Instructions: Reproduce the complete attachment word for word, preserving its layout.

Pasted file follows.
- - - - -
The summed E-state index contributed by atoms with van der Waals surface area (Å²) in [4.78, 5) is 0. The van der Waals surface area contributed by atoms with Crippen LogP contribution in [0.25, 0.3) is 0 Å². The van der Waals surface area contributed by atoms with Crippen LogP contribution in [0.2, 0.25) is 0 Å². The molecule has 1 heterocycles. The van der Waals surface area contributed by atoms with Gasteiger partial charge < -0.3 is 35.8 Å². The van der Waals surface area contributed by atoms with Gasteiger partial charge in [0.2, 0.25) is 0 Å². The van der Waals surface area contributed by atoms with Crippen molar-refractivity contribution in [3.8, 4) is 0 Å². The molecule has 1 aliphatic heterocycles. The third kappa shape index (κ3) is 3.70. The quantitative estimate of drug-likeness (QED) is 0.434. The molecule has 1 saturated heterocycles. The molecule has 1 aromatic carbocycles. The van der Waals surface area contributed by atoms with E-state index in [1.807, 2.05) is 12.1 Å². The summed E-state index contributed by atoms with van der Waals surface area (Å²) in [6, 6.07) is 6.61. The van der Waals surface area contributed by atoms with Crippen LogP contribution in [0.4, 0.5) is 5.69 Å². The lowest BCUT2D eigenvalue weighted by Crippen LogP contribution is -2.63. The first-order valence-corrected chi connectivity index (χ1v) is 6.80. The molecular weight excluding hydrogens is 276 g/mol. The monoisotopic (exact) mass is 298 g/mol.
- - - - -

The summed E-state index contributed by atoms with van der Waals surface area (Å²) in [4.78, 5) is 0. The van der Waals surface area contributed by atoms with Crippen LogP contribution in [0.25, 0.3) is 0 Å². The van der Waals surface area contributed by atoms with Crippen LogP contribution in [0.2, 0.25) is 0 Å². The molecule has 1 heterocycles. The van der Waals surface area contributed by atoms with Gasteiger partial charge < -0.3 is 35.8 Å². The van der Waals surface area contributed by atoms with Gasteiger partial charge in [0.2, 0.25) is 0 Å². The van der Waals surface area contributed by atoms with Crippen molar-refractivity contribution in [3.8, 4) is 0 Å². The molecule has 1 aliphatic heterocycles. The third kappa shape index (κ3) is 3.70. The quantitative estimate of drug-likeness (QED) is 0.434. The molecule has 1 saturated heterocycles. The molecule has 1 aromatic carbocycles. The van der Waals surface area contributed by atoms with E-state index in [1.807, 2.05) is 12.1 Å². The summed E-state index contributed by atoms with van der Waals surface area (Å²) in [6, 6.07) is 6.61. The van der Waals surface area contributed by atoms with Crippen LogP contribution in [0.4, 0.5) is 5.69 Å². The lowest BCUT2D eigenvalue weighted by Crippen LogP contribution is -2.63. The first-order valence-corrected chi connectivity index (χ1v) is 6.80. The molecular weight excluding hydrogens is 276 g/mol. The monoisotopic (exact) mass is 298 g/mol.